Sadly, recent research shows that most psychologists and therapists are not as religious compared to the clients they serve. Many do not even God exists. In the face of research consistently proving that the integration of one’s faith (religious and spiritual experiences) in psychotherapy has positive effects and outcomes, inclusion is still shunned!
The Evidence Speaks
Clients report the elimination of fear and doubt in the face of grave illness by praying with their physician or singing songs with the therapist in the hospital ward prior to surgery.
Additionally, studies show that clients report wanting to include their spirituality and religion in the work they do with their therapists. Unfortunately, they are not even being asked about it! (https://nbhi-llc.org/product/my-history-of-spirituality/)
Why You Should?
All of us across our life span, at one time, or another, will experience difficulties in one or all three of the following categories:
- Difficult Life Transitions & Traumatic Life Events (i.e., Divorce, death of a loved one or animal, retirement, terminal illness, etc.)
- Environmental Stressors (work relationships, demands of work, lack of access to resources, unresponsive environments.)
- Dysfunctional Communication (i.e., marriage relationship, parent-child relationships, etc.)
FIVE REASONS for Spirituality & Religion in Psychotherapy
Given the unpredictability of these issues and the enormity of them in our humanity, we need “something bigger” than ourselves to face them. Here are 5 specific reasons to include your spirituality and/or religion in psychotherapy should you choose to use it as a support in your life:
- Spirituality/religion is among the most effective coping strategy for persons facing adversity
- Spirituality/religion helps persons to have a different and broader outlook on their experience
- Spirituality/religion allows persons to have a sense of strength (Mastery) and self-control (Confidence) in the face of different circumstances
- Spirituality/religion allows persons to tell the story of their own spirituality/faith. (i.e. In some churches, this is called a “testimony service”)
- Spirituality/religion allows for new growth in a person’s life– developing resiliency
We are living in a time where spirituality, belief in God, or religion for that matter, is either scorned or canceled – “the cancel culture era.” Some believe there is no basis or use for it, as it imposes restrictions and enforces accountability.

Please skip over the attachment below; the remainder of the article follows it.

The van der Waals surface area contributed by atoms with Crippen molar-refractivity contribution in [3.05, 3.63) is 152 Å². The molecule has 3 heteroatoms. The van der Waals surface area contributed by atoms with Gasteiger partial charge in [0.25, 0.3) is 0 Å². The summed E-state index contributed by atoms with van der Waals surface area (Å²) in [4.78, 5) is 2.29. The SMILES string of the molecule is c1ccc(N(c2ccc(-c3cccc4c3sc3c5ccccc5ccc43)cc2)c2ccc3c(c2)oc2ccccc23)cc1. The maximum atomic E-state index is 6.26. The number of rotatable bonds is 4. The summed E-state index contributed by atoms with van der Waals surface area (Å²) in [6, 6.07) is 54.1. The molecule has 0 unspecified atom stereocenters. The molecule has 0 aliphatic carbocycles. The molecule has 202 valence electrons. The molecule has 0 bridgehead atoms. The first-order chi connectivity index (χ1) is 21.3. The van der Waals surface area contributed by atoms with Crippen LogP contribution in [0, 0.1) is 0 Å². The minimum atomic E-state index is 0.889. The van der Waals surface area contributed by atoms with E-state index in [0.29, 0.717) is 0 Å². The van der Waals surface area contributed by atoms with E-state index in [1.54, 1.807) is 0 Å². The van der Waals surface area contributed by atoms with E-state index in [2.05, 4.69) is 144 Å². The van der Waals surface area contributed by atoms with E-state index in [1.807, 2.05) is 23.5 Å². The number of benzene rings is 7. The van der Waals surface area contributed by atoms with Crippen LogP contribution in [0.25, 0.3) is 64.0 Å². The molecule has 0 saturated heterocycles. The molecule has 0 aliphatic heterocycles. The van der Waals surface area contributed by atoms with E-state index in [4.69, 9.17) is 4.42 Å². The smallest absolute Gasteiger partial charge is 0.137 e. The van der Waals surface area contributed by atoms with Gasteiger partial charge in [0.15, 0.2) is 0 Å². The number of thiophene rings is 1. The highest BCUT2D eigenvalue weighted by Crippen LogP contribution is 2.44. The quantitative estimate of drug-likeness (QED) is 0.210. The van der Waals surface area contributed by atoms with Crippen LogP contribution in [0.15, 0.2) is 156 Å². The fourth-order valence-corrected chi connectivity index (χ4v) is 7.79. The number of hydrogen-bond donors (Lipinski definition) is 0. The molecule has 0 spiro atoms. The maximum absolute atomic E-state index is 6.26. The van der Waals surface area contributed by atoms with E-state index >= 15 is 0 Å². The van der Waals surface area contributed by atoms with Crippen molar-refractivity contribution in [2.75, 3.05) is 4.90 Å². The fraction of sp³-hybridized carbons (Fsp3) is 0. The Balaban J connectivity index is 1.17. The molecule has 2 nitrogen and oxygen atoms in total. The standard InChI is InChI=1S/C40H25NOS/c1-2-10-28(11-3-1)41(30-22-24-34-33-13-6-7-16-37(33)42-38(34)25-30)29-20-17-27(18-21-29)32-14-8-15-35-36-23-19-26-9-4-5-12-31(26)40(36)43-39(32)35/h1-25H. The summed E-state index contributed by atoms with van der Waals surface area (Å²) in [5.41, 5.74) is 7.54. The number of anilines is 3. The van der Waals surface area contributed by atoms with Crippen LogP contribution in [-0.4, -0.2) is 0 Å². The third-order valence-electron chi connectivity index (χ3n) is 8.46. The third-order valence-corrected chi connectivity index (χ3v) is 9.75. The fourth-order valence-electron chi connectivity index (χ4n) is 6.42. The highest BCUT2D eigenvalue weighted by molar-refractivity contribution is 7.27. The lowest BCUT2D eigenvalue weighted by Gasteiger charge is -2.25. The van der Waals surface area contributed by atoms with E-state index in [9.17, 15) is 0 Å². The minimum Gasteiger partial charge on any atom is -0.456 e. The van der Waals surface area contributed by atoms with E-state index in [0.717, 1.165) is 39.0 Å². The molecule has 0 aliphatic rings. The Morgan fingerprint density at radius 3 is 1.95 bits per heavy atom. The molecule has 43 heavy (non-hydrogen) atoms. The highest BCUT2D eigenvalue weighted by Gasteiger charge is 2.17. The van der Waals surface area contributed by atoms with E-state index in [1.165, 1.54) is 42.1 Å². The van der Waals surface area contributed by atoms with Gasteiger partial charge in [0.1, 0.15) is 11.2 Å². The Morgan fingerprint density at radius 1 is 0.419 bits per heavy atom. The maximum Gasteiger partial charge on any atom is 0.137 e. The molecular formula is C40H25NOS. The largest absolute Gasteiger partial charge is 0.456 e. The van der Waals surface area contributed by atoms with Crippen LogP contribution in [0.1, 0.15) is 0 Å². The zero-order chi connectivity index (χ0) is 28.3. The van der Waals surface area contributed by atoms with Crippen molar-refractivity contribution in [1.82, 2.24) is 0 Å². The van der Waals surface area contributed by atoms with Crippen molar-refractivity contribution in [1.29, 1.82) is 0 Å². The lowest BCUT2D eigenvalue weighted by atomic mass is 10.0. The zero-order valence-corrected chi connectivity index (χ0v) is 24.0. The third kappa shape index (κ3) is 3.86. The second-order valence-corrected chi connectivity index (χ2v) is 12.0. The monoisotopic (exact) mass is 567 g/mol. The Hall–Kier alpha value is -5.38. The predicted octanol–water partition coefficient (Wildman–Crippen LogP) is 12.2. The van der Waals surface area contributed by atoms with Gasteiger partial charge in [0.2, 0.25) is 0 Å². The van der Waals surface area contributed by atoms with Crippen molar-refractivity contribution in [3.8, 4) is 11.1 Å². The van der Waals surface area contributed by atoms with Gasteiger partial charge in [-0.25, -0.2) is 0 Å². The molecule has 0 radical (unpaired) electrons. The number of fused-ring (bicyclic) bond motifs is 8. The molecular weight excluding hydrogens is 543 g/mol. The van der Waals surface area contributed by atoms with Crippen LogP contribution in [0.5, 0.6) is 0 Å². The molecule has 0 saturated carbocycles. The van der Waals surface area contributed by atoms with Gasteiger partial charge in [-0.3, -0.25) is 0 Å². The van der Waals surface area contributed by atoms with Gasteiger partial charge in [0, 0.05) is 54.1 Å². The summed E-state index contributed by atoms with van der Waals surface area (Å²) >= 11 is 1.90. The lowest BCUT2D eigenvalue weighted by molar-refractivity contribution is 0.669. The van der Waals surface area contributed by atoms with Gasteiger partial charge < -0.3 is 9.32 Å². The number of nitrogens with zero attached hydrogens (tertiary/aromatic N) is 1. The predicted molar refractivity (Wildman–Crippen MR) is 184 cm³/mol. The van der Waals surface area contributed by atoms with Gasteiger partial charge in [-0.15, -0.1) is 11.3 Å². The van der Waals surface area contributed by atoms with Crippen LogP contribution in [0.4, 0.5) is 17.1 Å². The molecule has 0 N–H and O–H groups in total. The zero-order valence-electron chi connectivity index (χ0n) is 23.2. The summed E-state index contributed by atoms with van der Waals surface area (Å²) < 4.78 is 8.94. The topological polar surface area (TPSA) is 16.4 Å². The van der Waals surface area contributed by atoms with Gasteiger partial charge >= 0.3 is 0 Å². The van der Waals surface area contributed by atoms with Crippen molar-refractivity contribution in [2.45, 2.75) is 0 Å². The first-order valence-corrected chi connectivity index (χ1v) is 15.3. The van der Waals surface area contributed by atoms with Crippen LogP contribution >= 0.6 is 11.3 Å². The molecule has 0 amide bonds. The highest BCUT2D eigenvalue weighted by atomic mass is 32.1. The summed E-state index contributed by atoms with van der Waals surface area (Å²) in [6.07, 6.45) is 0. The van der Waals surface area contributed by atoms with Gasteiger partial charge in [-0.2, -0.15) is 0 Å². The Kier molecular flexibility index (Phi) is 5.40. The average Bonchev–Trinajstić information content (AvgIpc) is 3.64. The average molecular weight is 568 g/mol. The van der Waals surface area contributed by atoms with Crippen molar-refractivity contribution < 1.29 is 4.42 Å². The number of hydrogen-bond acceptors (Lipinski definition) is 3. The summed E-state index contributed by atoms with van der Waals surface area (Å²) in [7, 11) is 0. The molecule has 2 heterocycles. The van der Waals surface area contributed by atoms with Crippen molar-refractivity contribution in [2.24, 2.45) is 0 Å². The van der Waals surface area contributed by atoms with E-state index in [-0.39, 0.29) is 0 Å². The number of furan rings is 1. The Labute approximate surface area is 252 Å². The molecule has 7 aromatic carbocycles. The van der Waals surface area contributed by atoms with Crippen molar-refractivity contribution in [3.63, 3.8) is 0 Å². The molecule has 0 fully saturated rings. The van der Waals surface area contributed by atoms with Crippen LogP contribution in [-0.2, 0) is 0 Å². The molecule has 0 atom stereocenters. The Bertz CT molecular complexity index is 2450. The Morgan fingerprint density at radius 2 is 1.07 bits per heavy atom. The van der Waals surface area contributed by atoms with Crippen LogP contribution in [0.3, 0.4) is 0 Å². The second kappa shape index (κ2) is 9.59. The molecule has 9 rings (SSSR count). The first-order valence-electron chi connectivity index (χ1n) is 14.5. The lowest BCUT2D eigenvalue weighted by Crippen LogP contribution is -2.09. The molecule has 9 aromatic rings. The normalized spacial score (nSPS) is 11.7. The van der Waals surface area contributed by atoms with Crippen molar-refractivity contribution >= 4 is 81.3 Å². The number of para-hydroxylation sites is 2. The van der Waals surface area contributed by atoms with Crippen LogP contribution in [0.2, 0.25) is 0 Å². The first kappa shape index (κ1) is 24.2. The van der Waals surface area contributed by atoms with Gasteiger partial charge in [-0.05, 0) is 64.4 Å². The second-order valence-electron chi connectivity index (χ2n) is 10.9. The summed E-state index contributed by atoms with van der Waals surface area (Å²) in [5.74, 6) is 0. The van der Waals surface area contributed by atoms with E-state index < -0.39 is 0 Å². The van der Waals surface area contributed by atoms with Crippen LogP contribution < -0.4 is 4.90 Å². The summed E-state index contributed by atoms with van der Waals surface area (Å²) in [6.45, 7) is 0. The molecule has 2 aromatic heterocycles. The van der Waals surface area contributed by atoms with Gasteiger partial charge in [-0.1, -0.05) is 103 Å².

This results in inhibitions on the part of persons seeking services and on service providers. Clearly, the benefits of practicing one’s faith are astounding. The effects are immeasurable on the lives of individuals and ultimately those around them.
As a therapist, I have witnessed the reduction and elimination of anxiety, depression, and negative emotions in men and women. This change is linked to the use of spirituality in the work we do together.
The prevalence of religion and the practice of faith underscores the importance of the inclusion of spirituality in psychotherapy.
Are you in the market for a therapist or presently seeing one? Consider asking your therapist to include spirituality in the therapeutic process. Spiritual inclusion and expression are essential for your stability and mental wellbeing. Neglect this area no more!
K.Henry (Copyright 2021)
Well done Ms. Henry! You have 1 small typo in this last sentence above. Not sure it matters! Personal Development has an extra “o”.
Update for me, I am coming along ok. I thought you forgot about sending me the newsletter. I am still keeping up with my homework, more or less. (PAW).
Miss seeing you.
[…] It is safe to say most play the blame game when things go wrong. We blame ourselves and others, and we blame God. Blaming God may sound like, “Why did God not stop the divorce?” Or “Why did He allow the death or the illness?” This brings further isolation and deepens feelings of abandonment. Blaming God leaves no one else to help, producing a crisis of faith, and we fall apart.https://nbhi-llc.org/2021/10/spirituality-in-psychotherapy/ […]